I dare say it's the same in other things. Well,
I shouldn't complain of that if it didn't rob
others of their due. But what's the use of
talent, when it's only used to be scored off? If
Joey Grimaldi himself had tossed up for his line
and won pantaloon, I don't believe we should
ever have heard of him. It's like skittles.
You talk about the man who gets the floorers,
but, you never think of the pins. And yet the
pins are something; if they don't stand up right
to be hit, they won't go down. I was in for it
from that very night that I played pantaloon at
the Bower. I tried hard to get a clown's
engagement afterwards, but it was no go. I might
just as well have tried for Archbishop of
Canterbury. It had gone forth in London—"Herr
Devanti, the Pantaloon." And pantaloon I was
doomed to remain.

I soon got reconciled to my fate; but
pantalooning is bad for a man's spirits, bad for his
manners, bad for his opinion of himself. Clowning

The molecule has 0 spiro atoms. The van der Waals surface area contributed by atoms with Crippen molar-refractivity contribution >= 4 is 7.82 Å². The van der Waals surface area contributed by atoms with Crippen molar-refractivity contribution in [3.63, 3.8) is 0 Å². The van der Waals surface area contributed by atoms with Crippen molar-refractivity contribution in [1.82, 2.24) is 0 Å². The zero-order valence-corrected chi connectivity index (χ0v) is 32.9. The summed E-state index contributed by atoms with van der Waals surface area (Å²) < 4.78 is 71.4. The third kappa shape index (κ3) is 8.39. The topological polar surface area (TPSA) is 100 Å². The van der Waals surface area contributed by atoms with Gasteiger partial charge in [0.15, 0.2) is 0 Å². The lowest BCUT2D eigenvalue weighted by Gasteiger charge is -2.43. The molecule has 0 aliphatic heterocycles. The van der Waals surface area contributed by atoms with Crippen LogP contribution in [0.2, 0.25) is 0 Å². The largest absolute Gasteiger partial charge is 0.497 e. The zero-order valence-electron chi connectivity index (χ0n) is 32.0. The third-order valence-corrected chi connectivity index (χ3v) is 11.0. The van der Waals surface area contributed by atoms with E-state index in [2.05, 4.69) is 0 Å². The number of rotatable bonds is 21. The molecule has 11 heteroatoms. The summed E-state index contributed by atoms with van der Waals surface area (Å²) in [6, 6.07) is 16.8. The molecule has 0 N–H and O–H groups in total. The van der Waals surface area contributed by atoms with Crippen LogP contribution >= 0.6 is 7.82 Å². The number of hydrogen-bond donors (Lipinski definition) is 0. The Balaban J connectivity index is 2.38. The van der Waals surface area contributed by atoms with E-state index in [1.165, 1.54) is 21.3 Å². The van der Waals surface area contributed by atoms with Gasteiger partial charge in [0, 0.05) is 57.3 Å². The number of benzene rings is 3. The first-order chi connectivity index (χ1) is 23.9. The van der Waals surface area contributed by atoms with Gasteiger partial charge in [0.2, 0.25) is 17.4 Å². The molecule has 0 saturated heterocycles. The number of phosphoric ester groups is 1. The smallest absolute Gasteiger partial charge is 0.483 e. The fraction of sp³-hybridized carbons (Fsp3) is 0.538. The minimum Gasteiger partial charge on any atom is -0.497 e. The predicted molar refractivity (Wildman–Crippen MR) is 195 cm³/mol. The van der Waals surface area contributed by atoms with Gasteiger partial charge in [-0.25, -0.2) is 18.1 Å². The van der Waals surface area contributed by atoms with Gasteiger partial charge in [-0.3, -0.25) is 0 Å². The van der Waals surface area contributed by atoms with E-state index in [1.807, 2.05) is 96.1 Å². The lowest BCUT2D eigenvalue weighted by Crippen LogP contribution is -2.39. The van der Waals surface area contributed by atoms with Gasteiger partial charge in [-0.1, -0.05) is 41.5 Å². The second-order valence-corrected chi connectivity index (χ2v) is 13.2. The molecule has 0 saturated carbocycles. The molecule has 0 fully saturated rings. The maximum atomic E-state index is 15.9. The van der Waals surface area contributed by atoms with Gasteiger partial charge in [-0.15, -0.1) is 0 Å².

is different; clowning brings a man out
makes him hold up his head and feel himself
somebody as he walks the streets. It gives him
confidence, or, perhaps, what some might call
cheek.  Lor', you should have seen how Joey
improved after a month of good salary and
success at the Bower.  He come out a tremendous
swell.  such glossy hats, with braid all round
them! Such fluffy white great-coats! Such
jewellery! All the young women about the
neighbourhood were in love with him.  I might
have dressed out too, and I thought of doing it
once, but I soon lost heart.  I felt that it wasn't
for a pantaloon to be a swell.  People didn't
seem to care about staring after the pantaloon.
And yet I was as well made and as good-looking
as Joey.  But the pantalooning work takes the
pride and spirit out of a man.  At least it did
out of me, and I think you'll find it will out of
you, if you'll try it yourself.  Most pantaloons
are about the same.  It wasn't long before I
found myself carrying my stage life out into the
streets with me, so that the folks said they could